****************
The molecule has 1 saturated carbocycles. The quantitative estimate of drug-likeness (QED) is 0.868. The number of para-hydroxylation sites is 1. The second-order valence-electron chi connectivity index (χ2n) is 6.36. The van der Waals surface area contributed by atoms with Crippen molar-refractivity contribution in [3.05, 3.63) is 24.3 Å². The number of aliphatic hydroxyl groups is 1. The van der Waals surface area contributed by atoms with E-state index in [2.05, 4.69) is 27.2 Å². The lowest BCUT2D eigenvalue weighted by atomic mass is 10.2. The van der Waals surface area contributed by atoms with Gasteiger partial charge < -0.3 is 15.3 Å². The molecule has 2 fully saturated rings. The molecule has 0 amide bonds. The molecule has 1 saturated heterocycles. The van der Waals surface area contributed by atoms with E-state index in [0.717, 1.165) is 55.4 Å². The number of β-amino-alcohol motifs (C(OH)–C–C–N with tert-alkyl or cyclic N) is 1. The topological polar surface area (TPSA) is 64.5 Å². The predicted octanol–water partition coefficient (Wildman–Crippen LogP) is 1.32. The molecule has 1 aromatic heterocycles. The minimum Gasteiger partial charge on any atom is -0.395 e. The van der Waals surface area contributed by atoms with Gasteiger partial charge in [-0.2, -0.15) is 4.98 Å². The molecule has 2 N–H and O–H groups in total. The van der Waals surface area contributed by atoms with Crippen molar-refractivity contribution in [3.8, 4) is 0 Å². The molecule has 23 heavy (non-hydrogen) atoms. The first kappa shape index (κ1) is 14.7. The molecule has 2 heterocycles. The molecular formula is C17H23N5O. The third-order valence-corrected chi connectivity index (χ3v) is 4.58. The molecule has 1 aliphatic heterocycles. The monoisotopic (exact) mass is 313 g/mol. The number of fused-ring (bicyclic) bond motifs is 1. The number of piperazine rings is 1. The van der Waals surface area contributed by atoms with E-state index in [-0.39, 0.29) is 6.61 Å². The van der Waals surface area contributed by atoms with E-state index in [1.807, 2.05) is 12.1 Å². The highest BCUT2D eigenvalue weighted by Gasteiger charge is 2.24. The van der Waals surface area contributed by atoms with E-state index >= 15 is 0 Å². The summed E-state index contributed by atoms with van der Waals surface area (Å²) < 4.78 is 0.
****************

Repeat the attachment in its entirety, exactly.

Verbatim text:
The molecule has 1 saturated carbocycles. The quantitative estimate of drug-likeness (QED) is 0.868. The number of para-hydroxylation sites is 1. The second-order valence-electron chi connectivity index (χ2n) is 6.36. The van der Waals surface area contributed by atoms with Crippen molar-refractivity contribution in [3.05, 3.63) is 24.3 Å². The number of aliphatic hydroxyl groups is 1. The van der Waals surface area contributed by atoms with E-state index in [2.05, 4.69) is 27.2 Å². The lowest BCUT2D eigenvalue weighted by atomic mass is 10.2. The van der Waals surface area contributed by atoms with Gasteiger partial charge < -0.3 is 15.3 Å². The molecule has 2 fully saturated rings. The molecule has 0 amide bonds. The molecule has 1 saturated heterocycles. The van der Waals surface area contributed by atoms with E-state index in [0.717, 1.165) is 55.4 Å². The number of β-amino-alcohol motifs (C(OH)–C–C–N with tert-alkyl or cyclic N) is 1. The topological polar surface area (TPSA) is 64.5 Å². The predicted octanol–water partition coefficient (Wildman–Crippen LogP) is 1.32. The molecule has 1 aromatic heterocycles. The minimum Gasteiger partial charge on any atom is -0.395 e. The van der Waals surface area contributed by atoms with Gasteiger partial charge in [-0.2, -0.15) is 4.98 Å². The molecule has 2 N–H and O–H groups in total. The van der Waals surface area contributed by atoms with Crippen molar-refractivity contribution in [3.8, 4) is 0 Å². The molecule has 23 heavy (non-hydrogen) atoms. The first kappa shape index (κ1) is 14.7. The molecule has 2 heterocycles. The molecular formula is C17H23N5O. The third-order valence-corrected chi connectivity index (χ3v) is 4.58. The molecule has 1 aliphatic heterocycles. The monoisotopic (exact) mass is 313 g/mol. The number of fused-ring (bicyclic) bond motifs is 1. The number of piperazine rings is 1. The van der Waals surface area contributed by atoms with E-state index in [-0.39, 0.29) is 6.61 Å². The van der Waals surface area contributed by atoms with E-state index in [1.807, 2.05) is 12.1 Å². The highest BCUT2D eigenvalue weighted by Gasteiger charge is 2.24. The van der Waals surface area contributed by atoms with E-state index >= 15 is 0 Å². The summed E-state index contributed by atoms with van der Waals surface area (Å²) < 4.78 is 0.